The Greek world in the last quarter of the fifth century BC was dominated by the Peloponnesian War (431-404), waged between Athens and Sparta, arguably the two most powerful city-states of the day. The literary sources documenting the war are, perhaps unsurprisingly, entirely androcentric. Women are all but absent from Thucydides’ account; when they are mentioned, in the Pseudo-Periklean funeral oration, a passive and entirely uninteresting role is envisaged: Perikles states that ‘womanly virtue’ (???a??e?a ??et?) is achieved by ‘not being weaker than is natural for the female sex’, and not being talked about among men for neither good or ill reason.
It is therefore surprising and inspiring to find an example of female co-operation in a famous play dating to the middle of this period. The Lysistrata, arguably the most popular work of the Athenian comic playwright Aristophanes, was produced in 411, not long after the Athenian war effort had been dealt a crippling blow by the failure of the Sicilian Expedition, a two-year naval endeavour which cost the city six thousand men, two hundred warships, and the support of many former allies. It was widely assumed that, by this time, the Athenians were engaged in a war that they could only lose. Aristophanes’ Lysistrata, depicts the women of Athens, Sparta, and several other Greek cities, uniting, occupying the Athenian akropolis, and engaging in a sex-strike, in an attempt to force the men into abandoning hostilities and making peace. The women, led by an Athenian by the name of Lysistrata (literally ‘the disbander of armies’), come to both verbal and physical blows with (male) civic officials and ambassadors of the warring cities, but eventually succeed in achieving their aim.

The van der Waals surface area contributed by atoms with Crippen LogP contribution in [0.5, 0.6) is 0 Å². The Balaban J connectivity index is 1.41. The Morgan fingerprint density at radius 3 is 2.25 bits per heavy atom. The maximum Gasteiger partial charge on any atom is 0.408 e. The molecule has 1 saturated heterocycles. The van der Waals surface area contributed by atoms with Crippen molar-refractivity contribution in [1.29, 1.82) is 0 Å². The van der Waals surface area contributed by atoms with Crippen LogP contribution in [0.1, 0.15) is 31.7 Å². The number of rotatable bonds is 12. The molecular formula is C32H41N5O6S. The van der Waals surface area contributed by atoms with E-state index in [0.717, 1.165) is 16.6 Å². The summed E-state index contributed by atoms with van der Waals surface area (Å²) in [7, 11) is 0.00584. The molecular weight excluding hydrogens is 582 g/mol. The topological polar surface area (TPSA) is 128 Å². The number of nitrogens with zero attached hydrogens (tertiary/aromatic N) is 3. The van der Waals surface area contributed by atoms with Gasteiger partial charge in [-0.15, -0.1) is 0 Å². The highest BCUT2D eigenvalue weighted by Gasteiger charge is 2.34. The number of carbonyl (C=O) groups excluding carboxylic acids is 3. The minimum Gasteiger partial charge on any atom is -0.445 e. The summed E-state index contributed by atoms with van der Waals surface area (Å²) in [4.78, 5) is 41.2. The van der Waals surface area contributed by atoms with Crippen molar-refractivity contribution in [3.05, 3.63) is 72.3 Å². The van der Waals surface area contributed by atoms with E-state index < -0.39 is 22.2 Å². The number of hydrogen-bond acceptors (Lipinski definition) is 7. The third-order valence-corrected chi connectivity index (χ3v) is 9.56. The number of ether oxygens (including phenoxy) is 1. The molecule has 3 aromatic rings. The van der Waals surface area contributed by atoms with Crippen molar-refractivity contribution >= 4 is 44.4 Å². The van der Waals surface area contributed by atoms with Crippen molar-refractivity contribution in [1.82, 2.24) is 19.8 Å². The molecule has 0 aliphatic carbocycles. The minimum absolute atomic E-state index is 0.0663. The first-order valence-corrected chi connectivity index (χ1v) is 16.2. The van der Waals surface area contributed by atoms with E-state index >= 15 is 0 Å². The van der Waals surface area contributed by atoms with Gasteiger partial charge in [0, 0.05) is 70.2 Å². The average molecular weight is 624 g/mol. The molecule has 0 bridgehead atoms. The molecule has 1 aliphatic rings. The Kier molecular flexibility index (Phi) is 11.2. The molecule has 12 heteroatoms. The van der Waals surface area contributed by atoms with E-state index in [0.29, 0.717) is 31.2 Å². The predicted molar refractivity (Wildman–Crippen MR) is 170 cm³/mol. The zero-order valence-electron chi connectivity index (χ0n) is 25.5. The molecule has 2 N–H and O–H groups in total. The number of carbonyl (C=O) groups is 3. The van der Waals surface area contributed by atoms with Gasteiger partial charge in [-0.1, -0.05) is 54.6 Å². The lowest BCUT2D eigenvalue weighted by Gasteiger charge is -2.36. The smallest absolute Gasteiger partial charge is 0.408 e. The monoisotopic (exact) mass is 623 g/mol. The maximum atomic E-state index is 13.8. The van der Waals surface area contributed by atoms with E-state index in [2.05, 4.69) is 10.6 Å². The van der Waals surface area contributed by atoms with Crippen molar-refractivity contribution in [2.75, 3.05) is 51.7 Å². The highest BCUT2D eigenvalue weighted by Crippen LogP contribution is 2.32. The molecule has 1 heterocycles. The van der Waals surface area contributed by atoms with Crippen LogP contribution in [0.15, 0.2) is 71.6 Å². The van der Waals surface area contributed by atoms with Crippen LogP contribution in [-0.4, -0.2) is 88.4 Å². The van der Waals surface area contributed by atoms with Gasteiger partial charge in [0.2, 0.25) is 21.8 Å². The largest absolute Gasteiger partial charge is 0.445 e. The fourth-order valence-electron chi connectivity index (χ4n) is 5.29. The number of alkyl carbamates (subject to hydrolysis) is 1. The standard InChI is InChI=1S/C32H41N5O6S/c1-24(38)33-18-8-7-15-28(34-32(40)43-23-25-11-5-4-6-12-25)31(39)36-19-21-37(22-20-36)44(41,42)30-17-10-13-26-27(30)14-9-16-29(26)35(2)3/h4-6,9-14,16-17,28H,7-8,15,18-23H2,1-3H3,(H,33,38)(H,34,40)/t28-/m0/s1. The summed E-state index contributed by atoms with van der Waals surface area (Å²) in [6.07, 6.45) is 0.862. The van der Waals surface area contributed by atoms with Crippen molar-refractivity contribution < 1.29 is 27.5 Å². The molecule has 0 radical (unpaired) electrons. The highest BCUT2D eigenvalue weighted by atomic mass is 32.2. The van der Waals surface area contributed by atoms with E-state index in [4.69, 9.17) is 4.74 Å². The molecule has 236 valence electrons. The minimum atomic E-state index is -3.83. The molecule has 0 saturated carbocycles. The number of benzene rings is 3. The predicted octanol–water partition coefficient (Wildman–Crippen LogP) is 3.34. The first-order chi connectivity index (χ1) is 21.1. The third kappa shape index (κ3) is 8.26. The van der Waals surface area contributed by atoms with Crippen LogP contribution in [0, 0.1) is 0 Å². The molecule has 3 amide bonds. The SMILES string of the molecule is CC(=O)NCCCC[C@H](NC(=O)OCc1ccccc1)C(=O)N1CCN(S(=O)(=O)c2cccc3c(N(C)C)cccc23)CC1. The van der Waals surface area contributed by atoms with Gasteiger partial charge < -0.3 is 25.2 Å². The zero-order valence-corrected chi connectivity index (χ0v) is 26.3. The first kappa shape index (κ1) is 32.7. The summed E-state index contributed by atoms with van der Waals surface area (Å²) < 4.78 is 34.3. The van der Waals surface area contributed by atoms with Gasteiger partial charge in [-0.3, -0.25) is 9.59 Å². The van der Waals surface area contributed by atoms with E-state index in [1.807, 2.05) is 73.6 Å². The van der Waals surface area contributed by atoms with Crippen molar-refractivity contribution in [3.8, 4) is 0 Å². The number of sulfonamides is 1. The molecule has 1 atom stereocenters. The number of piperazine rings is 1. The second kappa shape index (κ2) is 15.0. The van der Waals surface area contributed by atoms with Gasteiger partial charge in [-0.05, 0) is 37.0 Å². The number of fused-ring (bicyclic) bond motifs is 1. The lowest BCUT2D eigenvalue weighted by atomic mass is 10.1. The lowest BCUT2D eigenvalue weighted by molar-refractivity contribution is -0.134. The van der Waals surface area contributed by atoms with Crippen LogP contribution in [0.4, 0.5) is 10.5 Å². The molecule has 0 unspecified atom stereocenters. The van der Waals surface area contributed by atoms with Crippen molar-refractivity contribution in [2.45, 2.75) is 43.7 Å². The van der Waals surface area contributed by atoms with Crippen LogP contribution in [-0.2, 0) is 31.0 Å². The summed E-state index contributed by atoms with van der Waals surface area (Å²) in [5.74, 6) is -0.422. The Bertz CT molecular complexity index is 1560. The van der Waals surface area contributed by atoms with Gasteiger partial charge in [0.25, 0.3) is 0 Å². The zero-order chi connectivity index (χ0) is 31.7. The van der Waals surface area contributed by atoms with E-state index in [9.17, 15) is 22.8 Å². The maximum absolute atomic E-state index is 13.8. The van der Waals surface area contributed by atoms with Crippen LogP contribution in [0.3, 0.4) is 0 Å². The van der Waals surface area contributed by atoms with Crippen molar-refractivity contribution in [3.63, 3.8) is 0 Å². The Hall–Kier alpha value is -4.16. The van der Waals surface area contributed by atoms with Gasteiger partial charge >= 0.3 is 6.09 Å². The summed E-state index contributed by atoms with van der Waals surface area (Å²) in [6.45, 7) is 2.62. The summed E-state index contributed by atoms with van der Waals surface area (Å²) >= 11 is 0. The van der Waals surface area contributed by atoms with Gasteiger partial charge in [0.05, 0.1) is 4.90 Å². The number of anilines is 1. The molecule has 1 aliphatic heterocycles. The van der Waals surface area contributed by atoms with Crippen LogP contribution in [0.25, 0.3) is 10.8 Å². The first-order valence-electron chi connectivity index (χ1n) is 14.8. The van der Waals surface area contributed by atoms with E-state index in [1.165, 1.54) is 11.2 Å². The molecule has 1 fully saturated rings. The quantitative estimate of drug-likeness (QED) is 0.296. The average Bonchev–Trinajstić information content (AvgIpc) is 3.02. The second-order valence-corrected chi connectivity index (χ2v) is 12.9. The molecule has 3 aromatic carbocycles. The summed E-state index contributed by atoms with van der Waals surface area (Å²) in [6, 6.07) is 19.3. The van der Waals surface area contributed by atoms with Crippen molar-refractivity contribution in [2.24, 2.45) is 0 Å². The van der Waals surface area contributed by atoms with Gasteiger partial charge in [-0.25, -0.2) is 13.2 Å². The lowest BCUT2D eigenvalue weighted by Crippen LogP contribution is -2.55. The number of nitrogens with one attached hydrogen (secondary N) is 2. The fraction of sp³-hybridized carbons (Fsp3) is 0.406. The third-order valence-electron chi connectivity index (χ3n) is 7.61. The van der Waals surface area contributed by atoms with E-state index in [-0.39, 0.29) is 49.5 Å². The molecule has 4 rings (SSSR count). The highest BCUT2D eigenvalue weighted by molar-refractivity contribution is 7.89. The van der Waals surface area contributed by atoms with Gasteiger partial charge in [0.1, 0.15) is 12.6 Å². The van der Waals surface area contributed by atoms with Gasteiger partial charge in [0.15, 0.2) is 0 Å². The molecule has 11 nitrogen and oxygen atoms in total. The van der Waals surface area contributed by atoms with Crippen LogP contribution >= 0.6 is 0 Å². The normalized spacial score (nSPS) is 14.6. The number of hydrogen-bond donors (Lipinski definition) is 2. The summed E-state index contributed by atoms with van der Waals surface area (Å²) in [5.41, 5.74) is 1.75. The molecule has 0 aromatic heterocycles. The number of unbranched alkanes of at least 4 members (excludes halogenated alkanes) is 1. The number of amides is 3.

Lysistrata, an imposing and serious woman, is different from the women she rallies, who are presented as initially very unwilling to abandon sexual activity. It has been suggested that the character of Lysistrata is a representation of the priestess of Athena Polias (the most senior religious official in Athens), whose name was Lysimache (‘the dispeller of battle’). This is not impossible, since she is given audience by given that the various male officials, which we would not expect for a woman of a lesser station.